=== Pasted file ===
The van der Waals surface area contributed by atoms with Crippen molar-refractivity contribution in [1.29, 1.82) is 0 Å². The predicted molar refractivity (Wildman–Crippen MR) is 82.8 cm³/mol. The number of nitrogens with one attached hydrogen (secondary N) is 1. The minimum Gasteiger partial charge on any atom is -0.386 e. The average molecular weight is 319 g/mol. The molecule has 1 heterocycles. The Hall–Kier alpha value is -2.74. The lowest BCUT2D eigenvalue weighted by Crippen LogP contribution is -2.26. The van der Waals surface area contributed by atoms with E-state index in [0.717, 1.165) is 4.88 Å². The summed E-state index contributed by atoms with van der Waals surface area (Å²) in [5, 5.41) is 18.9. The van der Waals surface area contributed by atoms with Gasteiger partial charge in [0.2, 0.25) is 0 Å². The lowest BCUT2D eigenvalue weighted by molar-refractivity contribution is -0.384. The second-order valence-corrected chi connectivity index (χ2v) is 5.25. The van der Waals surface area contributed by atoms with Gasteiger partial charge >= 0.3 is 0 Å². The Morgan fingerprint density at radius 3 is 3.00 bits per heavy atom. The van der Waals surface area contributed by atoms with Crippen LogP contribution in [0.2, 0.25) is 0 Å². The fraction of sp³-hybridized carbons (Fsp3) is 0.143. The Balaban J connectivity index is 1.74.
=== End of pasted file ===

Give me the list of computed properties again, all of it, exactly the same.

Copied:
The van der Waals surface area contributed by atoms with Crippen molar-refractivity contribution in [1.29, 1.82) is 0 Å². The predicted molar refractivity (Wildman–Crippen MR) is 82.8 cm³/mol. The number of nitrogens with one attached hydrogen (secondary N) is 1. The minimum Gasteiger partial charge on any atom is -0.386 e. The average molecular weight is 319 g/mol. The molecule has 1 heterocycles. The Hall–Kier alpha value is -2.74. The lowest BCUT2D eigenvalue weighted by Crippen LogP contribution is -2.26. The van der Waals surface area contributed by atoms with E-state index in [0.717, 1.165) is 4.88 Å². The summed E-state index contributed by atoms with van der Waals surface area (Å²) in [5, 5.41) is 18.9. The van der Waals surface area contributed by atoms with Gasteiger partial charge in [0.2, 0.25) is 0 Å². The lowest BCUT2D eigenvalue weighted by molar-refractivity contribution is -0.384. The second-order valence-corrected chi connectivity index (χ2v) is 5.25. The van der Waals surface area contributed by atoms with Gasteiger partial charge >= 0.3 is 0 Å². The Morgan fingerprint density at radius 3 is 3.00 bits per heavy atom. The van der Waals surface area contributed by atoms with Crippen LogP contribution in [0.2, 0.25) is 0 Å². The fraction of sp³-hybridized carbons (Fsp3) is 0.143. The Balaban J connectivity index is 1.74.